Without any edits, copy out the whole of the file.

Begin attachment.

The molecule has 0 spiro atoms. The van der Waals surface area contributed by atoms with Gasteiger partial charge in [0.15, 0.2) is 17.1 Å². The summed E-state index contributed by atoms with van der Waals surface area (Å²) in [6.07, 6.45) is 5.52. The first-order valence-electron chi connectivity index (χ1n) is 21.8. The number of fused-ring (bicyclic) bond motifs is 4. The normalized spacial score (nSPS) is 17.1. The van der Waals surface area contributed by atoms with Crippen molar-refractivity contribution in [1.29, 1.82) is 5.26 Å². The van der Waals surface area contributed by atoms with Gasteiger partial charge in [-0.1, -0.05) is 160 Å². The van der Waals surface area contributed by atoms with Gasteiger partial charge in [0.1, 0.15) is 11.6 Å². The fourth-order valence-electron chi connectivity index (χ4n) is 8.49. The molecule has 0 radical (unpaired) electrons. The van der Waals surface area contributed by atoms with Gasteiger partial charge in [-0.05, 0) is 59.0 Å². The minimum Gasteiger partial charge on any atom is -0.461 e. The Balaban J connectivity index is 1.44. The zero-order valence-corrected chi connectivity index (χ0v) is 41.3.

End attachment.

The molecule has 0 spiro atoms. The van der Waals surface area contributed by atoms with Gasteiger partial charge in [0.15, 0.2) is 17.1 Å². The summed E-state index contributed by atoms with van der Waals surface area (Å²) in [6.07, 6.45) is 5.52. The first-order valence-electron chi connectivity index (χ1n) is 21.8. The number of fused-ring (bicyclic) bond motifs is 4. The normalized spacial score (nSPS) is 17.1. The van der Waals surface area contributed by atoms with Crippen molar-refractivity contribution in [1.29, 1.82) is 5.26 Å². The van der Waals surface area contributed by atoms with Gasteiger partial charge in [-0.1, -0.05) is 160 Å². The van der Waals surface area contributed by atoms with Gasteiger partial charge in [0.1, 0.15) is 11.6 Å². The fourth-order valence-electron chi connectivity index (χ4n) is 8.49. The molecule has 0 radical (unpaired) electrons. The van der Waals surface area contributed by atoms with Gasteiger partial charge in [-0.05, 0) is 59.0 Å². The minimum Gasteiger partial charge on any atom is -0.461 e. The Balaban J connectivity index is 1.44. The zero-order valence-corrected chi connectivity index (χ0v) is 41.3.